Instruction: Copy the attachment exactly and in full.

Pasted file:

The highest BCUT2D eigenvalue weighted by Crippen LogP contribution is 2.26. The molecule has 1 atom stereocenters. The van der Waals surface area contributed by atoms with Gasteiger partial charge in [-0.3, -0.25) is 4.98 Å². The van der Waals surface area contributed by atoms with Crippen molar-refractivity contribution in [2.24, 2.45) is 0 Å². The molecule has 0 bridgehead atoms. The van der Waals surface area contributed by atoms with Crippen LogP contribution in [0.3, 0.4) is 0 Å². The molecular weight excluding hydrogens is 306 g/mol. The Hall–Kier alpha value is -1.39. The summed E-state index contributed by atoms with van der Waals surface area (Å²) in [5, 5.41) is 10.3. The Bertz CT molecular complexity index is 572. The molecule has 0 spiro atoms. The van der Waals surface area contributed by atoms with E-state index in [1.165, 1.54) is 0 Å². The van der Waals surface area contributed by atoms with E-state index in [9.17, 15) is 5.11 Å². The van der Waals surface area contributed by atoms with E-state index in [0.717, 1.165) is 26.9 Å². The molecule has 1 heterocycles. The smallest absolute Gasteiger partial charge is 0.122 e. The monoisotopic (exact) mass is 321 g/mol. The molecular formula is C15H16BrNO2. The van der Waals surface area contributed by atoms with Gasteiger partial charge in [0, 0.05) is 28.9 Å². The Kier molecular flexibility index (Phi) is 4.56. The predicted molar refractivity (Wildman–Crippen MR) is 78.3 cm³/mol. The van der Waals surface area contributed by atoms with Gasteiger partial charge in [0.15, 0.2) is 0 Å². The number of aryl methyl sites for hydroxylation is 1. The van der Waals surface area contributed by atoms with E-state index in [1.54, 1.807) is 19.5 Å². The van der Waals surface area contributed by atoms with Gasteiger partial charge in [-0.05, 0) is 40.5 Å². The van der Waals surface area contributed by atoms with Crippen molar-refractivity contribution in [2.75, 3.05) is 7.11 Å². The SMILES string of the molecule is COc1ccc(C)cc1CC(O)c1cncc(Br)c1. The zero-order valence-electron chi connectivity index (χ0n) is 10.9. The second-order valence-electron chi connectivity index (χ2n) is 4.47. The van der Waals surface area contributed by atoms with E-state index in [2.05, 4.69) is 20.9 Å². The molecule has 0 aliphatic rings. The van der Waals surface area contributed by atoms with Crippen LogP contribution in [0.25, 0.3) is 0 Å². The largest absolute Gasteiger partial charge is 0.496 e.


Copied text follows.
The highest BCUT2D eigenvalue weighted by Crippen LogP contribution is 2.26. The molecule has 1 atom stereocenters. The van der Waals surface area contributed by atoms with Gasteiger partial charge in [-0.3, -0.25) is 4.98 Å². The van der Waals surface area contributed by atoms with Crippen molar-refractivity contribution in [2.24, 2.45) is 0 Å². The molecule has 0 bridgehead atoms. The van der Waals surface area contributed by atoms with Crippen LogP contribution in [0.3, 0.4) is 0 Å². The molecular weight excluding hydrogens is 306 g/mol. The Hall–Kier alpha value is -1.39. The summed E-state index contributed by atoms with van der Waals surface area (Å²) in [5, 5.41) is 10.3. The Bertz CT molecular complexity index is 572. The molecule has 0 spiro atoms. The van der Waals surface area contributed by atoms with E-state index in [1.165, 1.54) is 0 Å². The van der Waals surface area contributed by atoms with E-state index in [9.17, 15) is 5.11 Å². The van der Waals surface area contributed by atoms with E-state index in [0.717, 1.165) is 26.9 Å². The molecule has 1 heterocycles. The smallest absolute Gasteiger partial charge is 0.122 e. The monoisotopic (exact) mass is 321 g/mol. The molecular formula is C15H16BrNO2. The van der Waals surface area contributed by atoms with Gasteiger partial charge in [0, 0.05) is 28.9 Å². The Kier molecular flexibility index (Phi) is 4.56. The predicted molar refractivity (Wildman–Crippen MR) is 78.3 cm³/mol. The van der Waals surface area contributed by atoms with Gasteiger partial charge in [0.15, 0.2) is 0 Å². The number of aryl methyl sites for hydroxylation is 1. The van der Waals surface area contributed by atoms with E-state index in [1.54, 1.807) is 19.5 Å². The van der Waals surface area contributed by atoms with Gasteiger partial charge in [-0.05, 0) is 40.5 Å². The van der Waals surface area contributed by atoms with Crippen molar-refractivity contribution in [2.75, 3.05) is 7.11 Å². The SMILES string of the molecule is COc1ccc(C)cc1CC(O)c1cncc(Br)c1. The zero-order valence-electron chi connectivity index (χ0n) is 10.9. The second-order valence-electron chi connectivity index (χ2n) is 4.47. The van der Waals surface area contributed by atoms with E-state index in [2.05, 4.69) is 20.9 Å². The molecule has 0 aliphatic rings. The van der Waals surface area contributed by atoms with Crippen LogP contribution in [0.25, 0.3) is 0 Å². The largest absolute Gasteiger partial charge is 0.496 e.